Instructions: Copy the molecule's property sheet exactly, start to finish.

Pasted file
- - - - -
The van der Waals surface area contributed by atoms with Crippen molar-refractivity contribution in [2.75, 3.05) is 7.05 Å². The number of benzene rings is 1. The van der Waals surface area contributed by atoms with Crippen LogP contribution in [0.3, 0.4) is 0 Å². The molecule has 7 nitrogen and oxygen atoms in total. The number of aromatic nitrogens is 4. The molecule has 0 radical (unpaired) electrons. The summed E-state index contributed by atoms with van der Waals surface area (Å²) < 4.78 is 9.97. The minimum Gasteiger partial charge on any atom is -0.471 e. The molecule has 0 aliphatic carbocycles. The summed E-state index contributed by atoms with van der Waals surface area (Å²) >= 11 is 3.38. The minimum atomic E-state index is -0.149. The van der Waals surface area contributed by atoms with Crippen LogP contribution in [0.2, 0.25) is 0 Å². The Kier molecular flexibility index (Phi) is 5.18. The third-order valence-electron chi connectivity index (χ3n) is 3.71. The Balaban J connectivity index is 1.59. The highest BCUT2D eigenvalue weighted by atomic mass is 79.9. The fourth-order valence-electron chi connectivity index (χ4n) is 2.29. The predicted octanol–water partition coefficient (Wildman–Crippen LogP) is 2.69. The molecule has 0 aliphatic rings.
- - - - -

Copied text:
The van der Waals surface area contributed by atoms with Crippen molar-refractivity contribution in [2.75, 3.05) is 7.05 Å². The number of benzene rings is 1. The van der Waals surface area contributed by atoms with Crippen LogP contribution in [0.3, 0.4) is 0 Å². The molecule has 7 nitrogen and oxygen atoms in total. The number of aromatic nitrogens is 4. The molecule has 0 radical (unpaired) electrons. The summed E-state index contributed by atoms with van der Waals surface area (Å²) < 4.78 is 9.97. The minimum Gasteiger partial charge on any atom is -0.471 e. The molecule has 0 aliphatic carbocycles. The summed E-state index contributed by atoms with van der Waals surface area (Å²) >= 11 is 3.38. The minimum atomic E-state index is -0.149. The van der Waals surface area contributed by atoms with Crippen LogP contribution in [0.2, 0.25) is 0 Å². The Kier molecular flexibility index (Phi) is 5.18. The third-order valence-electron chi connectivity index (χ3n) is 3.71. The Balaban J connectivity index is 1.59. The highest BCUT2D eigenvalue weighted by atomic mass is 79.9. The fourth-order valence-electron chi connectivity index (χ4n) is 2.29. The predicted octanol–water partition coefficient (Wildman–Crippen LogP) is 2.69. The molecule has 0 aliphatic rings.